SUBLETTE COUNTY, WYO – When Steve Knezovich and his son Dakota first saw what would become the baddest wildfire in the nation right now it was torching a few trees, no more than three acres. They noticed a wisp of smoke while hiking above timberline to their hunting horses.
They did what they could. They took readings and logged the GPS coordinates. They got to a place where they had reception and made the call. That was Saturday, September 15.
They wouldn’t know it, but things were about to go from bad to worse that evening. From their camp they saw and heard helicopters flying nearby. They assumed someone was on it.
By morning, the fire had grown to 500 acres. The Knezoviches and the other hunters they were with decided to break camp and get out of there. As they were preparing to leave, a pair of Forest officials stopped by to inform them they were going to be closing off the trailhead within a day or two so, yes, it was best to get a move on.
Everyone helped pack and saddle the horses. The rest of the group left on horseback. Steve and Dakota walked out, trailing behind. Before long they ran into the Forest Service officials again. This time they were told conditions were worsening. They had about a three-hour window to get out.
And they could see it. Flames across the ravine were shooting up into the sky. Father and son quickened their pace, casting frequent glances at the approaching fire.
With no warning, a gust of wind came up and carried fire across the ravine into a pair of nearby trees. They were so dry from months of no rain they literally exploded, Steve remembers. The heat was intense, unbearable. Both men thought they were burning but neither was actually on fire. It felt like they were boiling from the inside.
They ran for a nearby river and relief.
Steve and Dakota thought it safer to traverse the river bottom the rest of the way out, just in case. Both were hurting and neither was sure they would make it out alive. Flames danced on either side of them, the forest crackling with fire.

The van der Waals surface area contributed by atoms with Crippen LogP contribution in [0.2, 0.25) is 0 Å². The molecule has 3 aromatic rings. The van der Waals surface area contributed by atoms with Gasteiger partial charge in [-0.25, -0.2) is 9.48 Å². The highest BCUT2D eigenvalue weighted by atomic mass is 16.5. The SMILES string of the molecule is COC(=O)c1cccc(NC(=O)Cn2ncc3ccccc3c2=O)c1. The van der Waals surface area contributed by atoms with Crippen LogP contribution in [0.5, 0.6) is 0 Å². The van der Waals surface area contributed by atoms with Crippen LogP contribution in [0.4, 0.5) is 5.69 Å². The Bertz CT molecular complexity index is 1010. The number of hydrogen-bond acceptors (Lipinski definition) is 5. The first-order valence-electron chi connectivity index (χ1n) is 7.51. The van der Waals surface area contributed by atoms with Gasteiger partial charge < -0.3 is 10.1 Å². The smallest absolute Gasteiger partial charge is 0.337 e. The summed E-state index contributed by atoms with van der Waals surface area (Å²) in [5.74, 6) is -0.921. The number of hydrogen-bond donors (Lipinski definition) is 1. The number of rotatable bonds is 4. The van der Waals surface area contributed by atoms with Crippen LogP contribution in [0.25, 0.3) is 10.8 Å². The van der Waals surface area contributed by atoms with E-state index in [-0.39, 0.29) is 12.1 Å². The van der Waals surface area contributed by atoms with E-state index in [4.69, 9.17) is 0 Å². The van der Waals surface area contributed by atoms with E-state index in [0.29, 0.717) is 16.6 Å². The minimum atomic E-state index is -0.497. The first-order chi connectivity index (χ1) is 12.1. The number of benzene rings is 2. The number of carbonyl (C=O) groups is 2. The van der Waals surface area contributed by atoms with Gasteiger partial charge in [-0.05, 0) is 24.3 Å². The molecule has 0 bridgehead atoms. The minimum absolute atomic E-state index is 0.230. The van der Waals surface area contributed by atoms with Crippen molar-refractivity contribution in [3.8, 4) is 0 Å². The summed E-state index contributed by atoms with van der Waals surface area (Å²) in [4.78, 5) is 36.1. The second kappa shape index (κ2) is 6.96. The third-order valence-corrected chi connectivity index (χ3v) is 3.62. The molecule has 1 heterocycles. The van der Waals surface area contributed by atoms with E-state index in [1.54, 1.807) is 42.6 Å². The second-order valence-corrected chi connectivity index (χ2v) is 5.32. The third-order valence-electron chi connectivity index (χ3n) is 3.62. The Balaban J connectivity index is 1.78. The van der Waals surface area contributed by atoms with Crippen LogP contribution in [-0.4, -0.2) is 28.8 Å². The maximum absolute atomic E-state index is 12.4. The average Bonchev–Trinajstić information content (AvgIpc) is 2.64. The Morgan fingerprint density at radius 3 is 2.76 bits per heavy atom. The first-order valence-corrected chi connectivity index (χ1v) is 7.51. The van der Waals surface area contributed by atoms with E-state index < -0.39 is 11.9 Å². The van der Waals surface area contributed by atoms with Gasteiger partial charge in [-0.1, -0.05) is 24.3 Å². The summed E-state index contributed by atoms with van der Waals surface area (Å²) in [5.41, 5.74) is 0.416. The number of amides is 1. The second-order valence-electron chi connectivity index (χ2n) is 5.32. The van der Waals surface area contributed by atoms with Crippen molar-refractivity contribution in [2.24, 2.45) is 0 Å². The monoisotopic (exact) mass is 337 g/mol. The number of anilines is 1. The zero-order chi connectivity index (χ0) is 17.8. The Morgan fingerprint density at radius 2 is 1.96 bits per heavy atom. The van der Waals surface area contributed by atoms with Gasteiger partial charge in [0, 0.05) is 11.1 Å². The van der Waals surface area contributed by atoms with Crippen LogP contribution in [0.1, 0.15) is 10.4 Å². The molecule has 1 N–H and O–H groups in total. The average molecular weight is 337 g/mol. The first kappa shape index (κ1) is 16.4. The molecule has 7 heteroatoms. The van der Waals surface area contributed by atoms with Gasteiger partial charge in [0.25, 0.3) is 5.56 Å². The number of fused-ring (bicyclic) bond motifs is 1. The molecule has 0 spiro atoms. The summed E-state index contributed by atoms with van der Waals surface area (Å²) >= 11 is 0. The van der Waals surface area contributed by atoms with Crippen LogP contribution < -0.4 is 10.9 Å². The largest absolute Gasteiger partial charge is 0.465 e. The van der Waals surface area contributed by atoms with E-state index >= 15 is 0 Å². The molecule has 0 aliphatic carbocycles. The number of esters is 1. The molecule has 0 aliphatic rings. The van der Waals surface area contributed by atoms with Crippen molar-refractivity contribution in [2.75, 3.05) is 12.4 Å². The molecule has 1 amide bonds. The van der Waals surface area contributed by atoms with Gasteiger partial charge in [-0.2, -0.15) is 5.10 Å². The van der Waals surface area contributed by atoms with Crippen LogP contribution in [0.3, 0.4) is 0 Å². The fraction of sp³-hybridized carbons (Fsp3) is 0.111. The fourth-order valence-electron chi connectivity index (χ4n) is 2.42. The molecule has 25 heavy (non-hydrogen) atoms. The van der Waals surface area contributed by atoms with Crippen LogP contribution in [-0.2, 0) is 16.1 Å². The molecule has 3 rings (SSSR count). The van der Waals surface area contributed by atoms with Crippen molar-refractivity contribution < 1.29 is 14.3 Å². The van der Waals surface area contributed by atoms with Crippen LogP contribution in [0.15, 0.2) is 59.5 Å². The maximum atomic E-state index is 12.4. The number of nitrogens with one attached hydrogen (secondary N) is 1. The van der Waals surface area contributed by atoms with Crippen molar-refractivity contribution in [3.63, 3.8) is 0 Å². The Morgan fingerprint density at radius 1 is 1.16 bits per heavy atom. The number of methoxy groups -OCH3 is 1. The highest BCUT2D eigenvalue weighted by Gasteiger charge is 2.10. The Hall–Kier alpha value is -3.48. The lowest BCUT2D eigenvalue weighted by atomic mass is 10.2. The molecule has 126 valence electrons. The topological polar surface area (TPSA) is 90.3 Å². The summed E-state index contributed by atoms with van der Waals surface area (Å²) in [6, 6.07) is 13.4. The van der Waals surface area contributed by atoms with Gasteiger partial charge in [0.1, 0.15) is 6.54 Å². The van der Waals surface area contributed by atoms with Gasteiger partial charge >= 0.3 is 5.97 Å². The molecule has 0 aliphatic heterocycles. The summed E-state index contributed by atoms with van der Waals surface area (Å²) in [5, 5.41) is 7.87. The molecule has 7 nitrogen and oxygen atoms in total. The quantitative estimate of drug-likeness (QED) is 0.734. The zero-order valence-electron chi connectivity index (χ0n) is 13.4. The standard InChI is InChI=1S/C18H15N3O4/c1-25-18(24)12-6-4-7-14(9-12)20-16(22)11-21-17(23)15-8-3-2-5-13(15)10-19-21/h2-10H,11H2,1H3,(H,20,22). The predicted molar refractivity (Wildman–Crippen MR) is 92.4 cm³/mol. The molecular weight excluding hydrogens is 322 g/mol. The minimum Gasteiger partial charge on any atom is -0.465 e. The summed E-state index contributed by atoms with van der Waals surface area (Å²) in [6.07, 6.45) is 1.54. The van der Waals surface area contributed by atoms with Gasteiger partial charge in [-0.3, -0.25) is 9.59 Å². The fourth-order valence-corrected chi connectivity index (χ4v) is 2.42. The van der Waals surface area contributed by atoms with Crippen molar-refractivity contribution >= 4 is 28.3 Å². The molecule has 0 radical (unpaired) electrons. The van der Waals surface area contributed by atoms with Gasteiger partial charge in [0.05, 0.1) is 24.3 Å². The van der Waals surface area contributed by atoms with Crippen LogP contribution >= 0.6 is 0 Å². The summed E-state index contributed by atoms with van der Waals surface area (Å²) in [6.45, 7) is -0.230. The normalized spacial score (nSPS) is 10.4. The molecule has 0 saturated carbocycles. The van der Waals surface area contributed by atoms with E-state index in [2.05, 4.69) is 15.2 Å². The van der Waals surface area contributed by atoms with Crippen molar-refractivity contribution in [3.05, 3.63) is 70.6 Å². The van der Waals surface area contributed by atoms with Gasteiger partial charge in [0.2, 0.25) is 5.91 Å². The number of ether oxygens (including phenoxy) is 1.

At the trailhead, Steve’s brother and nephew were there waiting at the truck. Concern turned to action when they saw the condition of Steve and Dakota. Both had been badly burned.
The group drove to the highway where an ambulance met up with the injured men for transport to St. John’s Medical Center. After assessing the extent of their injuries, hospital staff arranged a life-flight to University of Utah’s Burn Center in Salt Lake City.
Both men suffered second- and third-degree burns. Steve’s condition was worse. He eventually had to undergo surgery and skin grafts. His hand was burned down to the tendons. His neck and back were scorched as well.
Dakota, 17, is in constant pain but healing.
It’s pain management, a high risk of infection, and mounting medical bills from here on out for the Knezoviches.
Every day, people arrive to visit the family. They bring food, flowers and fellowship. Steve’s wife, Debi, is by her husband’s side. She said she feels blessed, knowing it could have been much worse, and she is extremely thankful for the outpouring of friends, family, and people she never knew who have come forward in support.
A closed Facebook group (Steve and Dakota Medical Info) already has more than 650 members keeping track of Steve and Dakota.
A GoFundMe account has been set up to help the family with medical expenses.